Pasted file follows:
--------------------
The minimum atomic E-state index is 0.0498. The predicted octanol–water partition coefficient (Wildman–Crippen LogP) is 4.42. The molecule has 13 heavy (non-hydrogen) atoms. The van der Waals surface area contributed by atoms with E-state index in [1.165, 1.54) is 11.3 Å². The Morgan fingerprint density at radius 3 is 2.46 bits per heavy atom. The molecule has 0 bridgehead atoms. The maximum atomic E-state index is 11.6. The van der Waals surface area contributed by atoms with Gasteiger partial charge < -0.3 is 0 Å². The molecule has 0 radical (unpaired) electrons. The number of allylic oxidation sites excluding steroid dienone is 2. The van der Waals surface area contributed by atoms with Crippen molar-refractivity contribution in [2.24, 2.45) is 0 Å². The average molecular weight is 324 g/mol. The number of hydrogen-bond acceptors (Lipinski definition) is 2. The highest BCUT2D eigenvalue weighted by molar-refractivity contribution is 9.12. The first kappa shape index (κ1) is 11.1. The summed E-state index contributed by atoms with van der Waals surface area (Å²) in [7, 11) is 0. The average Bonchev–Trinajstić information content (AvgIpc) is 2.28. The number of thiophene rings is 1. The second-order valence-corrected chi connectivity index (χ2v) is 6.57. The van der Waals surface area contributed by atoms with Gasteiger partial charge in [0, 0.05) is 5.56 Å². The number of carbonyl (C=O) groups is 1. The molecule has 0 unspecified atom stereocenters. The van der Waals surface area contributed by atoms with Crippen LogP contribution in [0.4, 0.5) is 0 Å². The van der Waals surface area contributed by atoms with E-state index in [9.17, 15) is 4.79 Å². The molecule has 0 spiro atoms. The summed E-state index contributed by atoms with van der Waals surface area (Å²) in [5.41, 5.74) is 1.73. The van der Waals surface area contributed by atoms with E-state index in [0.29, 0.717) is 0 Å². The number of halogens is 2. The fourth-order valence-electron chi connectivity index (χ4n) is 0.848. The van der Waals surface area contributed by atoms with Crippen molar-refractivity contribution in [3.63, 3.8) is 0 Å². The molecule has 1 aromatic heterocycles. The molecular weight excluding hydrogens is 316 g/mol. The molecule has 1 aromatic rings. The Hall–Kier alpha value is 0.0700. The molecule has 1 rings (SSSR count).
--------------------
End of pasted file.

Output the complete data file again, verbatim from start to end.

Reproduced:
The minimum atomic E-state index is 0.0498. The predicted octanol–water partition coefficient (Wildman–Crippen LogP) is 4.42. The molecule has 13 heavy (non-hydrogen) atoms. The van der Waals surface area contributed by atoms with E-state index in [1.165, 1.54) is 11.3 Å². The Morgan fingerprint density at radius 3 is 2.46 bits per heavy atom. The molecule has 0 bridgehead atoms. The maximum atomic E-state index is 11.6. The van der Waals surface area contributed by atoms with Gasteiger partial charge < -0.3 is 0 Å². The molecule has 0 radical (unpaired) electrons. The number of allylic oxidation sites excluding steroid dienone is 2. The van der Waals surface area contributed by atoms with Crippen molar-refractivity contribution in [2.24, 2.45) is 0 Å². The average molecular weight is 324 g/mol. The number of hydrogen-bond acceptors (Lipinski definition) is 2. The highest BCUT2D eigenvalue weighted by molar-refractivity contribution is 9.12. The first kappa shape index (κ1) is 11.1. The summed E-state index contributed by atoms with van der Waals surface area (Å²) in [7, 11) is 0. The average Bonchev–Trinajstić information content (AvgIpc) is 2.28. The number of thiophene rings is 1. The second-order valence-corrected chi connectivity index (χ2v) is 6.57. The van der Waals surface area contributed by atoms with Gasteiger partial charge in [0, 0.05) is 5.56 Å². The number of carbonyl (C=O) groups is 1. The molecule has 0 unspecified atom stereocenters. The van der Waals surface area contributed by atoms with Crippen LogP contribution in [0.4, 0.5) is 0 Å². The van der Waals surface area contributed by atoms with E-state index in [9.17, 15) is 4.79 Å². The molecule has 0 spiro atoms. The summed E-state index contributed by atoms with van der Waals surface area (Å²) in [5.41, 5.74) is 1.73. The van der Waals surface area contributed by atoms with E-state index in [0.29, 0.717) is 0 Å². The number of halogens is 2. The fourth-order valence-electron chi connectivity index (χ4n) is 0.848. The van der Waals surface area contributed by atoms with Crippen molar-refractivity contribution in [3.63, 3.8) is 0 Å². The molecule has 1 aromatic heterocycles. The molecular weight excluding hydrogens is 316 g/mol. The molecule has 1 aromatic rings. The Hall–Kier alpha value is 0.0700. The molecule has 1 rings (SSSR count).